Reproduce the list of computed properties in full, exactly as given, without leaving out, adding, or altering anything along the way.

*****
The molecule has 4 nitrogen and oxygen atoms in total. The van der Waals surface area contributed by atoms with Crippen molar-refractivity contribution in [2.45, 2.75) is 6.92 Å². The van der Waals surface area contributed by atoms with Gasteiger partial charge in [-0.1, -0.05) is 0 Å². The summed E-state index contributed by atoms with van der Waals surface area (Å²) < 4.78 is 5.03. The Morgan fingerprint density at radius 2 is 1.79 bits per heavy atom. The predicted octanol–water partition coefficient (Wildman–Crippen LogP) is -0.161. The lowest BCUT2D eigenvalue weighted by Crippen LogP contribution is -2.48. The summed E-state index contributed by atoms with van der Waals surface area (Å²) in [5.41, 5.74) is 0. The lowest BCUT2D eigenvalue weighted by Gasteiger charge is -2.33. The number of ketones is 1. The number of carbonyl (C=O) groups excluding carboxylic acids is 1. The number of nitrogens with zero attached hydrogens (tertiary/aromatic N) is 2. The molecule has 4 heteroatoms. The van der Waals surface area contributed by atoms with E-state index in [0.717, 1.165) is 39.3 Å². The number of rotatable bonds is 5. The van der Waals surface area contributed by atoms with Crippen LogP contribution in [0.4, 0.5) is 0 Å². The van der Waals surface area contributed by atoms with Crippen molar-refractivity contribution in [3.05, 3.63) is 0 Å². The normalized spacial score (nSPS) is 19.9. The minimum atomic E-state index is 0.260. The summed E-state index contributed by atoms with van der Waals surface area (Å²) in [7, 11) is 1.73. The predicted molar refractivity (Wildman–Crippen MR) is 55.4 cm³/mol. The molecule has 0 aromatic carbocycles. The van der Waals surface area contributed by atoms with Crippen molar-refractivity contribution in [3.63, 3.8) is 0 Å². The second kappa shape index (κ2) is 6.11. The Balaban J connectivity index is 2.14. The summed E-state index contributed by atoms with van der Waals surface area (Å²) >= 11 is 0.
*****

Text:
The molecule has 4 nitrogen and oxygen atoms in total. The van der Waals surface area contributed by atoms with Crippen molar-refractivity contribution in [2.45, 2.75) is 6.92 Å². The van der Waals surface area contributed by atoms with Gasteiger partial charge in [-0.1, -0.05) is 0 Å². The summed E-state index contributed by atoms with van der Waals surface area (Å²) < 4.78 is 5.03. The Morgan fingerprint density at radius 2 is 1.79 bits per heavy atom. The predicted octanol–water partition coefficient (Wildman–Crippen LogP) is -0.161. The lowest BCUT2D eigenvalue weighted by Crippen LogP contribution is -2.48. The summed E-state index contributed by atoms with van der Waals surface area (Å²) in [5.41, 5.74) is 0. The lowest BCUT2D eigenvalue weighted by Gasteiger charge is -2.33. The number of ketones is 1. The number of carbonyl (C=O) groups excluding carboxylic acids is 1. The number of nitrogens with zero attached hydrogens (tertiary/aromatic N) is 2. The molecule has 4 heteroatoms. The van der Waals surface area contributed by atoms with E-state index in [0.717, 1.165) is 39.3 Å². The number of rotatable bonds is 5. The van der Waals surface area contributed by atoms with Crippen LogP contribution in [0.4, 0.5) is 0 Å². The van der Waals surface area contributed by atoms with Crippen molar-refractivity contribution in [3.05, 3.63) is 0 Å². The normalized spacial score (nSPS) is 19.9. The minimum atomic E-state index is 0.260. The summed E-state index contributed by atoms with van der Waals surface area (Å²) in [7, 11) is 1.73. The predicted molar refractivity (Wildman–Crippen MR) is 55.4 cm³/mol. The molecule has 0 aromatic carbocycles. The van der Waals surface area contributed by atoms with Crippen molar-refractivity contribution in [3.63, 3.8) is 0 Å². The second kappa shape index (κ2) is 6.11. The Balaban J connectivity index is 2.14. The summed E-state index contributed by atoms with van der Waals surface area (Å²) >= 11 is 0.